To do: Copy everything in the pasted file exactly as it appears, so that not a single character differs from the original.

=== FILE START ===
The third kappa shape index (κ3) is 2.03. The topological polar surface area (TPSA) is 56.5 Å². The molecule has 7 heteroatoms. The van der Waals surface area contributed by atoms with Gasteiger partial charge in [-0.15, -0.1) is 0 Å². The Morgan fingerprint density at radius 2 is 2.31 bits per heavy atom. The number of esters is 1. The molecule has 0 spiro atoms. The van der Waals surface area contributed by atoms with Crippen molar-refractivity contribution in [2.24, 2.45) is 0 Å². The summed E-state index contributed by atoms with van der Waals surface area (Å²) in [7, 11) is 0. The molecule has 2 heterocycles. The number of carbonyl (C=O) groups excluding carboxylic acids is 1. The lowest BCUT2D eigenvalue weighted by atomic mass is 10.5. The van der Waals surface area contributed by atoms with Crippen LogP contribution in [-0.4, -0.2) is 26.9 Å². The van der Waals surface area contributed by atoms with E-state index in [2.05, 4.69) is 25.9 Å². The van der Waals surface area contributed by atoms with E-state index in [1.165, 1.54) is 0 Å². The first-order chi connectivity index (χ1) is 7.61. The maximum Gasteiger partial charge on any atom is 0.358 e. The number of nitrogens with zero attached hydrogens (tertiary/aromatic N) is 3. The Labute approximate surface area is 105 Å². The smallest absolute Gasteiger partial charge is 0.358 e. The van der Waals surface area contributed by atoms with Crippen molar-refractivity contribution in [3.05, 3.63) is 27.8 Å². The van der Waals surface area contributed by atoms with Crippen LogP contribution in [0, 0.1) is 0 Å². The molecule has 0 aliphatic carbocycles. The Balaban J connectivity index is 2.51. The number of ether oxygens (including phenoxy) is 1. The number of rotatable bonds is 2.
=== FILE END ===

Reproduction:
The third kappa shape index (κ3) is 2.03. The topological polar surface area (TPSA) is 56.5 Å². The molecule has 7 heteroatoms. The van der Waals surface area contributed by atoms with Gasteiger partial charge in [-0.15, -0.1) is 0 Å². The Morgan fingerprint density at radius 2 is 2.31 bits per heavy atom. The number of esters is 1. The molecule has 0 spiro atoms. The van der Waals surface area contributed by atoms with Crippen molar-refractivity contribution in [2.24, 2.45) is 0 Å². The summed E-state index contributed by atoms with van der Waals surface area (Å²) in [7, 11) is 0. The molecule has 2 heterocycles. The number of carbonyl (C=O) groups excluding carboxylic acids is 1. The lowest BCUT2D eigenvalue weighted by atomic mass is 10.5. The van der Waals surface area contributed by atoms with Crippen LogP contribution in [-0.4, -0.2) is 26.9 Å². The van der Waals surface area contributed by atoms with E-state index in [2.05, 4.69) is 25.9 Å². The van der Waals surface area contributed by atoms with E-state index in [1.165, 1.54) is 0 Å². The first-order chi connectivity index (χ1) is 7.61. The maximum Gasteiger partial charge on any atom is 0.358 e. The number of nitrogens with zero attached hydrogens (tertiary/aromatic N) is 3. The Labute approximate surface area is 105 Å². The smallest absolute Gasteiger partial charge is 0.358 e. The van der Waals surface area contributed by atoms with Crippen molar-refractivity contribution in [3.05, 3.63) is 27.8 Å². The van der Waals surface area contributed by atoms with Crippen LogP contribution in [0, 0.1) is 0 Å². The molecule has 0 aliphatic carbocycles. The Balaban J connectivity index is 2.51. The number of ether oxygens (including phenoxy) is 1. The number of rotatable bonds is 2.